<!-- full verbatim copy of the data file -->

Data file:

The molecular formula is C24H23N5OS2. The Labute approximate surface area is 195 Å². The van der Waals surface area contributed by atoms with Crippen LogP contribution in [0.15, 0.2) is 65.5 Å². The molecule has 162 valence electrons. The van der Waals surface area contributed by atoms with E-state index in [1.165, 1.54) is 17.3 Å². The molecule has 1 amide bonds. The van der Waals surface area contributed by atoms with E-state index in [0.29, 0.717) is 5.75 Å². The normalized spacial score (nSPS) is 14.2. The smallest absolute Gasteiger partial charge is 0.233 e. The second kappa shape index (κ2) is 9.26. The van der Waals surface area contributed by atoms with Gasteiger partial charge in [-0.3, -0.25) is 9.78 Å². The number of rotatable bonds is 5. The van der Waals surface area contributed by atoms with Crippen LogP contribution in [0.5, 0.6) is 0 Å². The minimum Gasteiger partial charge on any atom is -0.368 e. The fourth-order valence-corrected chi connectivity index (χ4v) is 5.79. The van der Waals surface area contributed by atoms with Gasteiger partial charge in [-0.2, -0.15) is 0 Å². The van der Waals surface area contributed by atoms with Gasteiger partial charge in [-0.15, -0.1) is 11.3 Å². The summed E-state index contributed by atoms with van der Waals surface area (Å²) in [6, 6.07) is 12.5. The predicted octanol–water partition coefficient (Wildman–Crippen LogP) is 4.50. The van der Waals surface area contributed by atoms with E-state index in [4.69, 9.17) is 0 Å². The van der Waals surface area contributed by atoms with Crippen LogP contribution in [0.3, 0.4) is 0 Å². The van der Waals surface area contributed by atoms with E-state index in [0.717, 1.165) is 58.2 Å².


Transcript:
The molecular formula is C24H23N5OS2. The Labute approximate surface area is 195 Å². The van der Waals surface area contributed by atoms with Crippen LogP contribution in [0.15, 0.2) is 65.5 Å². The molecule has 162 valence electrons. The van der Waals surface area contributed by atoms with E-state index in [1.165, 1.54) is 17.3 Å². The molecule has 1 amide bonds. The van der Waals surface area contributed by atoms with E-state index in [0.29, 0.717) is 5.75 Å². The normalized spacial score (nSPS) is 14.2. The smallest absolute Gasteiger partial charge is 0.233 e. The second kappa shape index (κ2) is 9.26. The van der Waals surface area contributed by atoms with Gasteiger partial charge in [-0.3, -0.25) is 9.78 Å². The number of rotatable bonds is 5. The van der Waals surface area contributed by atoms with Crippen LogP contribution in [0.5, 0.6) is 0 Å². The minimum Gasteiger partial charge on any atom is -0.368 e. The fourth-order valence-corrected chi connectivity index (χ4v) is 5.79. The van der Waals surface area contributed by atoms with Gasteiger partial charge in [-0.2, -0.15) is 0 Å². The van der Waals surface area contributed by atoms with Gasteiger partial charge in [-0.15, -0.1) is 11.3 Å². The summed E-state index contributed by atoms with van der Waals surface area (Å²) in [6, 6.07) is 12.5. The predicted octanol–water partition coefficient (Wildman–Crippen LogP) is 4.50. The van der Waals surface area contributed by atoms with E-state index in [4.69, 9.17) is 0 Å². The van der Waals surface area contributed by atoms with Crippen LogP contribution in [0.3, 0.4) is 0 Å². The van der Waals surface area contributed by atoms with E-state index in [0.717, 1.165) is 58.2 Å².